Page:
Continental Airlines called me at 8 p.m. or so on Christmas evening. I was trying to grab a nap so that I could muster the energy to partake of family movie time. After all, it’s been a VERY long fall and I needed my beauty sleep.
ANYWAY. Their automated message ended like this: “…sorry to inform you that your flight is canceled.”
That’s right, Snowpocalypse 2010 was bearing down on New York, and clearly no one was taking any chances. Great! Safety! Except Ginsberg is here holding down the fort, and I have calendar items such that I couldn’t just hang out and putter around in Cleveland for a few days until we’re dug out. So the game of Beat The Blizzard began.
My brother got me the last available ticket on a 2 a.m. train to Washington, where I had the last seat on a 4 pm train up to Penn Station. Barring the invention of warp speed, it was the best anyone could do. So there I was in the middle of the night on Christmas, making what can only be described as a getaway, and not in an awesome sense.
11 hours later, Washington DC seemed to be minding its business with nary a snowflake in sight. I endured the layover enjoying my fabulous read (about which another post) and we started up the coast.
By Wilmington, snow; by Philadelphia, blizzard; by Newark, I was honestly kind of nervous about the last two legs of my trip to come: from Penn Station to NJ, and then from my PATH station home. Well. Our train started skidding into Penn Station and sliding backwards; we had to actually back the train up and build up enough momentum to get over the frozen rails to deliver us into the whiteout. That’s when the real fun began.
It is one block from Penn Station to the entrance to the PATH train. When we emerged into the blizzard, there were still cabs, because while this may be a Snowpocalypse, it is still Manhattan. Of course, they did me no good what with needing to go one block with a wheeled carryon through about 6 or 8 inches of snow.
Two minutes in, my hat, coat, gloves, and suitcase were covered in whipping snow which felt like little stinging pellets. At that point I still fantasized about a nice toasty cab finishing my journey. Also, a nip of bourbon. I’m rationing the good stuff, but I thought enduring this situation merited a drink.
Tra la la, I exited the PATH train in Jersey only to find that NJ Transit, those wise souls, had suspended all bus and light rail service. There were a couple of cabs on the street, but they were stuck in front of the station. Basically, after a few stressful minutes of deliberating and not wanting to risk someone else’s life or vehicle, I knew I would have to walk home, literally “uphill in the snow up to here”. I put on every garment I could muster, even wrapped my travel blanket around me like an abaya, and started the mile and a half home.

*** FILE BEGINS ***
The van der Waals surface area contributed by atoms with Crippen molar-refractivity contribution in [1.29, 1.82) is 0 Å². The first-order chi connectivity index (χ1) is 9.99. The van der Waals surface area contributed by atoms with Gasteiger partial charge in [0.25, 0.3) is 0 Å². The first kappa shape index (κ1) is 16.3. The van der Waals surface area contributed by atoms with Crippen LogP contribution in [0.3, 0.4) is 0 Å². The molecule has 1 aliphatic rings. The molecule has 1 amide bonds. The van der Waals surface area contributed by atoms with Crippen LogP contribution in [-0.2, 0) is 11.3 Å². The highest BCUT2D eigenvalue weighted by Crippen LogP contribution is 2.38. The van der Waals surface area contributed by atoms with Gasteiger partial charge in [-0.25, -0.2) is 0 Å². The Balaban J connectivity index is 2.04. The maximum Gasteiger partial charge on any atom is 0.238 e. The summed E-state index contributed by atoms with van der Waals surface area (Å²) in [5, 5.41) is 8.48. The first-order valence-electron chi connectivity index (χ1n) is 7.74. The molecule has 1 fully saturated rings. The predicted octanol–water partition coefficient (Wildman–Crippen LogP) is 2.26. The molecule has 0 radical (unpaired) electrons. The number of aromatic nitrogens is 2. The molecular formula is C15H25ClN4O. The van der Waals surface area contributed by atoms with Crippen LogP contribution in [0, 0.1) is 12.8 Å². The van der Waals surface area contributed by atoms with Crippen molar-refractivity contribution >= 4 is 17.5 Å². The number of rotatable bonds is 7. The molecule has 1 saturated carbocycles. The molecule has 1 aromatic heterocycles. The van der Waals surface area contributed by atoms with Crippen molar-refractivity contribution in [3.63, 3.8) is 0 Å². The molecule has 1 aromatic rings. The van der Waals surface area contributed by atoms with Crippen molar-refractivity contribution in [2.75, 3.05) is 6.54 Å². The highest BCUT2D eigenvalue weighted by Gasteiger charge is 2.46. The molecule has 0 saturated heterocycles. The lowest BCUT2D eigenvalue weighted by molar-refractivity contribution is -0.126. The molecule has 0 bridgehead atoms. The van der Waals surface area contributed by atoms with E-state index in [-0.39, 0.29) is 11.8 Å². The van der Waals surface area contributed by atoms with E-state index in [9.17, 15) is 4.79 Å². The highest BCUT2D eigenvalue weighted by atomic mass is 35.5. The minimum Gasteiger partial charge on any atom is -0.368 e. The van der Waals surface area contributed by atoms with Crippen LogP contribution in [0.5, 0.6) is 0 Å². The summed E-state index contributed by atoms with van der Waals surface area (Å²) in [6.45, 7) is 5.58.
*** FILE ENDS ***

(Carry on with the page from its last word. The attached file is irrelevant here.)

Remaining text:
Strange things happen in those kinds of literally painful circumstances. For instance, I discovered that it is not melting snow that freezes your eyelashes together, but frozen sweat from the effort exerted when the snow is too deep to drag your suitcase so you must instead carry it. I chortled bitterly, realizing that my entire life in academia schlepping heavy book bags must have been meant to prepare me for this evening. Then I cursed worried I was going to throw out my back. I sang songs to myself in my head. (Thank you, U2).
I tried to keep my face covered and my body moving. Despite choosing the route I knew by heart, I managed to get lost in the whiteout, trudging along in the middle of the street moving aside into the 3-foot drifts when the snowplows came lumbering along. There were others moving along that way too. Some were laughing and hurling snowballs, but the rest of us were silent and plodding. We were all late from Somewhere, and I don’t know about them, but I was getting a little scared. Too long in the cold goes from unfunny to dangerous at a point, and my growing nausea and ice-caked extremities were concerning.
Some never-ending time later, I turned a corner and realized I had made it to the elevator up the Palisades to my neighborhood, but that elevator wasn’t working either. Like magic, a group of people arrived and as we silently turned to ascend via the emergency staircase, a guy gestured towards me and took my suitcase. He carried it the rest of the way home for me, and I am thankful for him because I was nearly spent by the time he and his cohort appeared. He put the bag in my vestibule and turned to disappear into the night. I was so disoriented I don’t know if I’d ever recognize him, and I don’t know his name, but I will always remember him.
Then, at long last, inside to a hot shower, soup, and bourbon.
Someone called earlier and asked cheerily if I’d gone outside “to take a walk in the snow”. “No,” I replied. “I’ve seen it.”